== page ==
Elected officials are typically hands off on the matter of Board elections and the Management of Mitchell Lama Cooperatives.   However, that may be changing.  Brooklyn Borough President Eric Adams, recently penned an op-ed and testified about the crisis of the Mitchell Lamas.  Although he was referring to Brooklyn sites and non-cooperative tenant occupancies, he makes some interesting points about Board oversight and city agencies that may be slacking. 

“For too long, the Mitchell-Lama portfolio has lacked funds for regular maintenance and oversight, and many of the boards overseeing these buildings have run amok, playing their own rules while ignoring the needs of residents who generally do not participate in the voting process. Instead of safeguarding the integrity of the Mitchell-Lama program, the city’s Department of Housing Preservation and Development (HPD) and the state’s Department of Housing and Community Renewal (DHCR) have allowed these select boards to defy the rules regarding apartment allocation, contracting and financial reporting. This needs to change, for the sake of those living under these conditions, and to restore accountability and integrity in the system.”  -Eric Adams

Rochdale Village cooperators have long been trying to receive real attention for its issues from HPD and DHCR.  During the period leading up to its extended one day election, several cooperators were trying to put a face on what they consider unfair promotional practices.  Flyers for one group of candidates were removed from Village wide bulletin boards while another group’s flyers remained in place. 

Jamaica Queens is currently slated for revitalization supported by city and state funds.  Its Downtown area is already seeing developments of hotels and apartments, a portion of those are said to be filled with affordable housing.  The area also has one of the highest concentration of homeless shelters.  JFK International Airport, currently slated for a billion dollar renovation is less than a mile away from Rochdale Village, the Jewel of Jamaica.  This $75 million dollar Mitchell Lama Cooperative exists in the midst of it all.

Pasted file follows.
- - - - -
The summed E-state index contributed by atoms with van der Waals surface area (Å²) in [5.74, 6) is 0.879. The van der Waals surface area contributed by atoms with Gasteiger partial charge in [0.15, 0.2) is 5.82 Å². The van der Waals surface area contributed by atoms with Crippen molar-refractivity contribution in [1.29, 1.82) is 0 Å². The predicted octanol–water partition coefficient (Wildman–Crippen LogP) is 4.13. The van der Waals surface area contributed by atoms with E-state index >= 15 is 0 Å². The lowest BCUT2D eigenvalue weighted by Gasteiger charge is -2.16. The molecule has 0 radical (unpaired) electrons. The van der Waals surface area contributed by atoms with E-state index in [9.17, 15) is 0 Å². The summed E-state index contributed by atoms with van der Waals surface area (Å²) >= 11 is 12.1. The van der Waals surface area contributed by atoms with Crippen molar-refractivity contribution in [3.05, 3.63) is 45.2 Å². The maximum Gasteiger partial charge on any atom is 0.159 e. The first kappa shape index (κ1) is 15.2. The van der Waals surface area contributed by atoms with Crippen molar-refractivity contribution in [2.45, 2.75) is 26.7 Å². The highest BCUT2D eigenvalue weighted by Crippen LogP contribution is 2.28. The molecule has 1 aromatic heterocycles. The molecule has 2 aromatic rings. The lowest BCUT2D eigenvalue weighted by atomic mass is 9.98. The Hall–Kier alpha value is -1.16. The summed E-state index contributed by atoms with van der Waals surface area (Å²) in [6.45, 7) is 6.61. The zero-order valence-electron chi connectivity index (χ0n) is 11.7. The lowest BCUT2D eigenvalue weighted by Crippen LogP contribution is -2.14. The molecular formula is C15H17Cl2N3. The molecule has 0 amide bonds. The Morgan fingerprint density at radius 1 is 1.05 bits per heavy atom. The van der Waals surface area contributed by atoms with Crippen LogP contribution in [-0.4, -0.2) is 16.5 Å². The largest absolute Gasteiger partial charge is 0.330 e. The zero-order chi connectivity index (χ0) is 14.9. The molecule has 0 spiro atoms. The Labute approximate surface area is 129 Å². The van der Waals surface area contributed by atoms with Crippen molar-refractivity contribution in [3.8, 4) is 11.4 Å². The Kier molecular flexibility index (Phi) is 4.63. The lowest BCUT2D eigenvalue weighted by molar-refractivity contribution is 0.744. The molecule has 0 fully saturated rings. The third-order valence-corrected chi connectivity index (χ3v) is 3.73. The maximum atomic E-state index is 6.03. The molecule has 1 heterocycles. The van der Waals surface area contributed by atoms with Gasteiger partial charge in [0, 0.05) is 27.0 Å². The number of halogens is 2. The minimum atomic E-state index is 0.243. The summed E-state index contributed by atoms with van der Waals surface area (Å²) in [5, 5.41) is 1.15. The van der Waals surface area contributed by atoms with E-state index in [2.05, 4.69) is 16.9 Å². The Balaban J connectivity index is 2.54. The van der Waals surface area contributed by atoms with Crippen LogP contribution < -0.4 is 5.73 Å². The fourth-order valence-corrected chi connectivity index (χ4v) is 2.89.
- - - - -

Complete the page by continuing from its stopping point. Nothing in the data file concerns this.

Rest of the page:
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Police, Community and Clergy Gather for Healing

Members of Beacon of Peace participate in Interfaith Service

“What can we do in the face of senseless acts of violence…in times of unrest and natural disasters,” asked Father Francis Colamaria from Saint Helen’s Church.

This question was put in the form of a prayer at NYPD’s Patrol Borough Queens South’s Interfaith Prayer Service.  The service, held on Tuesday October 10 at the Sikh Cultural Society, brought together faith leaders, community and law enforcement to share prayers and invite community wide fellowship. 

“The relationship between NYPD and the community is growing stronger,” said Bhai Gurdev Kang of the Sikh Cultural Society.  His prayer was for stronger partnerships and future peace.  “Working together [we can] stand and face any challenge,” he said.

The interfaith service welcomed faith leaders from houses of worships representing various religions across South Queens to lead those present in prayer.  At a time when current events are filled with tragedies from natural disasters and domestic terrorism, it was a means of coming together.  Love and togetherness were the central themes of all the prayers that evening. 

Reverend Greta Gainer Anderson from Greater Allen A.M.E prayed for the strength of togetherness.  “Bind the people of the city of New York to each other and to law enforcement,” she prayed.

Pandit Vishal Maraj from the Hindu Learning Foundation prayed a blessing for police officers.  “May they be the guiding force behind governance,” he said.  Maraj also prayed “that no one suffer.  Peace. Peace. Peace.”

Reverend Ehjaz Nabie from the Faith Assembly Church prayed for “peace, love and unity”.

Rabbi Shlomo Nisanou from the Kehilat Sephardim of Ahavat Achim prayed that those gathered know “how fragile the world is…Nothing is forever.”  He prayed that those present “love yourself as you love your friend.  This included the community,” he prayed. 

Bishop Erskine Williams from New Seasons Family Worship Center who also serves as the President of the 103rd Precinct Community Council Board prayed for love and unity.  “[Let us have] love, peace and unity between police and community for the common good of both of us,” he prayed.

“With all the political, social and religious events happening in the US and the city, it is so wonderful that we all come together, sharing faith, and unified as a community,” said Assistant Chief David Barrere.  He invited attendees to fellowship after the service.

Commissioner Marco Carrion from Mayor DeBlasio’s Community Affairs Unit reiterated the Mayor’s commitment to “build police/community relationships”.

After the service, law enforcement, clergy and community gathered for fellowship in the Temple’s hall.  With plenty of food and laughter, individuals of various communities, religions and ages came together to meet and greet.  There were photo opportunities with NYPD leadership, selfies and conversation.

“We join together to keep our neighborhood safe,” said Carrion.